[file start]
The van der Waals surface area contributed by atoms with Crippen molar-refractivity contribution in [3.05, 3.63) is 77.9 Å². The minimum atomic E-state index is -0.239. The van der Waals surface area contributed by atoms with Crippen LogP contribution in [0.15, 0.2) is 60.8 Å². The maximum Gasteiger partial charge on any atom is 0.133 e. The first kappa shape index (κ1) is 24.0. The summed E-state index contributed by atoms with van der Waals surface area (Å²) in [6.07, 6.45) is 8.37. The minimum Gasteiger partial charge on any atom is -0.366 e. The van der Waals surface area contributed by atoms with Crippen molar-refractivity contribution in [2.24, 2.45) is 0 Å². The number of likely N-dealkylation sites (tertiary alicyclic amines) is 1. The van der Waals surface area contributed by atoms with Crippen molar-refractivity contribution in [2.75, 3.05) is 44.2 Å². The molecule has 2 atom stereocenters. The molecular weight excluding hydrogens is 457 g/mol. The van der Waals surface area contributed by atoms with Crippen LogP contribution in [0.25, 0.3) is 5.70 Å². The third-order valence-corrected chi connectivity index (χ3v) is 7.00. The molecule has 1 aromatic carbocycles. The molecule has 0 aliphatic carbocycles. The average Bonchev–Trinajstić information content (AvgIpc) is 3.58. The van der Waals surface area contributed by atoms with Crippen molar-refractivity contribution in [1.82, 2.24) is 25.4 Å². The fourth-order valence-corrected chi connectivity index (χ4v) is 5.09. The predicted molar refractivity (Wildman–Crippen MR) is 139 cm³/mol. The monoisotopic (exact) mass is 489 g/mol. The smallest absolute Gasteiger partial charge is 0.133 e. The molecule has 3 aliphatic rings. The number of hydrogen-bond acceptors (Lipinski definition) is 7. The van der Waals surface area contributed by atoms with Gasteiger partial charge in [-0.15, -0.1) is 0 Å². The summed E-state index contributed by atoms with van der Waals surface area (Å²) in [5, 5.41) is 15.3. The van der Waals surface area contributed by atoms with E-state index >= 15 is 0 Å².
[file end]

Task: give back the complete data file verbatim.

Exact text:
The van der Waals surface area contributed by atoms with Crippen molar-refractivity contribution in [3.05, 3.63) is 77.9 Å². The minimum atomic E-state index is -0.239. The van der Waals surface area contributed by atoms with Crippen LogP contribution in [0.15, 0.2) is 60.8 Å². The maximum Gasteiger partial charge on any atom is 0.133 e. The first kappa shape index (κ1) is 24.0. The summed E-state index contributed by atoms with van der Waals surface area (Å²) in [6.07, 6.45) is 8.37. The minimum Gasteiger partial charge on any atom is -0.366 e. The van der Waals surface area contributed by atoms with Crippen molar-refractivity contribution in [2.24, 2.45) is 0 Å². The number of likely N-dealkylation sites (tertiary alicyclic amines) is 1. The van der Waals surface area contributed by atoms with Crippen molar-refractivity contribution in [2.75, 3.05) is 44.2 Å². The molecule has 2 atom stereocenters. The molecular weight excluding hydrogens is 457 g/mol. The van der Waals surface area contributed by atoms with Crippen LogP contribution in [0.25, 0.3) is 5.70 Å². The third-order valence-corrected chi connectivity index (χ3v) is 7.00. The molecule has 1 aromatic carbocycles. The molecule has 0 aliphatic carbocycles. The average Bonchev–Trinajstić information content (AvgIpc) is 3.58. The van der Waals surface area contributed by atoms with Crippen molar-refractivity contribution in [1.82, 2.24) is 25.4 Å². The fourth-order valence-corrected chi connectivity index (χ4v) is 5.09. The predicted molar refractivity (Wildman–Crippen MR) is 139 cm³/mol. The monoisotopic (exact) mass is 489 g/mol. The smallest absolute Gasteiger partial charge is 0.133 e. The molecule has 3 aliphatic rings. The number of hydrogen-bond acceptors (Lipinski definition) is 7. The van der Waals surface area contributed by atoms with Gasteiger partial charge in [-0.15, -0.1) is 0 Å². The summed E-state index contributed by atoms with van der Waals surface area (Å²) in [5, 5.41) is 15.3. The van der Waals surface area contributed by atoms with E-state index >= 15 is 0 Å².